How Low Can the Stock Market Go?
March 11, 2012
A theme that runs on this blog is to not take anything for granted in terms what will happen while investing. In particular, I often mention the idea that any asset can fall in price very steeply at any time and for a multitude of reasons. Stocks in particular have had a very storied history in this regard.
Wade Pfau made a post aggregating the worst stock market losses by country over the past 100 years:
How Low Can the Stock Market Go?
Here are some excerpts from his post. Check the link to see the rest:
Australia 1970-74 -66%
Finland 1917-21 -85%
France 1943-50 -88%
Germany 1914-31 -84%
Ireland 2007-08 -75%
Italy 1913-21 -68%
Japan 1946 -86%
US 1929-31 -60%
UK 1973-74 -71%
Some of these numbers were the result of WWI or WWII for certain, but others were clearly not. There is no guarantee the markets are going to perform on anyone’s particular timetable so you gotta stay diversified. I think this chart also illustrates the fallacy of time diversification in some respects as well. The fallacy of time diversification was discussed in John Norstad’s paper:
Fallacy of Time Diversification
In essence, holding stocks for a long time does not make them “safer” as commonly stated. Just because you held a stock for 20 years does not mean it can’t drop steeply on year 21 and stay there for a really long time. Investors taking a lot of stock risk and expecting quick market recoveries after these kinds of falls can be in for a nasty surprise. If an economy turns into another Japan (-70% from 1990-2002) and they need that money for retirement there could be big trouble. You gotta stay diversified!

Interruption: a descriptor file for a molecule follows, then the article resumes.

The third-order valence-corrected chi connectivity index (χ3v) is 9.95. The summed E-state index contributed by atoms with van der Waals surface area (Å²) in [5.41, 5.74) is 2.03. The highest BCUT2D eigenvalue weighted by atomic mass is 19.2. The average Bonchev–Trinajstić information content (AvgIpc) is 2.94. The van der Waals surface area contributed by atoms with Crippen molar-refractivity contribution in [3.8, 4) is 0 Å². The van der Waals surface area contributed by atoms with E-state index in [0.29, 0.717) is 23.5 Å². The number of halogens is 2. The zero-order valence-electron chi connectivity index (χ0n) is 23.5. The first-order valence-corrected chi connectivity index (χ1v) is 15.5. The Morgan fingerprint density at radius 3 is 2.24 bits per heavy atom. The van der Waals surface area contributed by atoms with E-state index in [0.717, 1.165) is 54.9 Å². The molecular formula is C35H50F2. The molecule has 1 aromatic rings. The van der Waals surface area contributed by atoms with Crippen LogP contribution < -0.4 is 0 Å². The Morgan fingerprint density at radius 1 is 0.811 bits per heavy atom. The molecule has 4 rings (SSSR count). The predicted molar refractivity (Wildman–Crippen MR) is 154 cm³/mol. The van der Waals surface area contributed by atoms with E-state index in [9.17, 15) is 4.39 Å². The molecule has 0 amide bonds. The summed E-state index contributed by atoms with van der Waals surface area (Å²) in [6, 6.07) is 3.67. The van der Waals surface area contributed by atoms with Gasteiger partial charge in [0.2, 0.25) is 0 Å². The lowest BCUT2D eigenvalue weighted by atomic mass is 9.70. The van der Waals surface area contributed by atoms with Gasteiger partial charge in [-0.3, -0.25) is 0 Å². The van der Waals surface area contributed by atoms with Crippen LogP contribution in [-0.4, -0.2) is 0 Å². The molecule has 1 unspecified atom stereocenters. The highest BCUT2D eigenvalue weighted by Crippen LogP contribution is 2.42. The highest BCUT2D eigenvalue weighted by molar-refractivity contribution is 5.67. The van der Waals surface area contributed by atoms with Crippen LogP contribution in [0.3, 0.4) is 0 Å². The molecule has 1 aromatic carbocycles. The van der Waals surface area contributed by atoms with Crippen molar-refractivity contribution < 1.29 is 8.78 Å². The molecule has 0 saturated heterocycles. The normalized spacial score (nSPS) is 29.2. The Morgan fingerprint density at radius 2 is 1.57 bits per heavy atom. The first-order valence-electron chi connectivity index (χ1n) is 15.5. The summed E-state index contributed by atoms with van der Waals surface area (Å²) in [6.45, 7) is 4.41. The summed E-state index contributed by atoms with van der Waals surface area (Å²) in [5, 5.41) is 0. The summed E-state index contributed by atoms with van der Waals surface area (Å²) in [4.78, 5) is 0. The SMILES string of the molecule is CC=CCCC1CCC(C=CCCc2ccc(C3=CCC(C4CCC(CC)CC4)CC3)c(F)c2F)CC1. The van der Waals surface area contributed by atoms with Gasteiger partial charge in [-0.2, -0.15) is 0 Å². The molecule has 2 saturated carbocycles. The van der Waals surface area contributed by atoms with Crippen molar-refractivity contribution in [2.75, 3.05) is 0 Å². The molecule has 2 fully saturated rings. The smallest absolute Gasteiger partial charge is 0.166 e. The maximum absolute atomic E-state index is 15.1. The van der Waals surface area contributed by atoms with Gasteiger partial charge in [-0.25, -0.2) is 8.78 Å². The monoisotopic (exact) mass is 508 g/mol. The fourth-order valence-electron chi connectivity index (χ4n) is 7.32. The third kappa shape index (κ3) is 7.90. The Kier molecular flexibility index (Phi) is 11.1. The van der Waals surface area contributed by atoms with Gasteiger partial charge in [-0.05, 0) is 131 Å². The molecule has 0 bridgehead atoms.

Hat tip to Taylor Larimore on the Diehards forum for posting the link. And thanks to Wade Pfau for posting this interesting data in one place.
Callan Periodic Table of Investing Returns 2011
January 16, 2012
I love the Callan Periodic Table of Investing Returns. This chart shows major asset classes and how they’ve done from 1992-2011. It shows very vividly the unpredictable nature of the markets and why holding a diversified investing portfolio is a good idea. It doesn’t show gold and long-term bonds that the Permanent Portfolio also uses, but the general idea still comes across.
Callan Periodic Table of Investing Returns
Thanks to the people at Callan for putting this together.
The Misleading Stocks for the Long Run Chart
December 18, 2011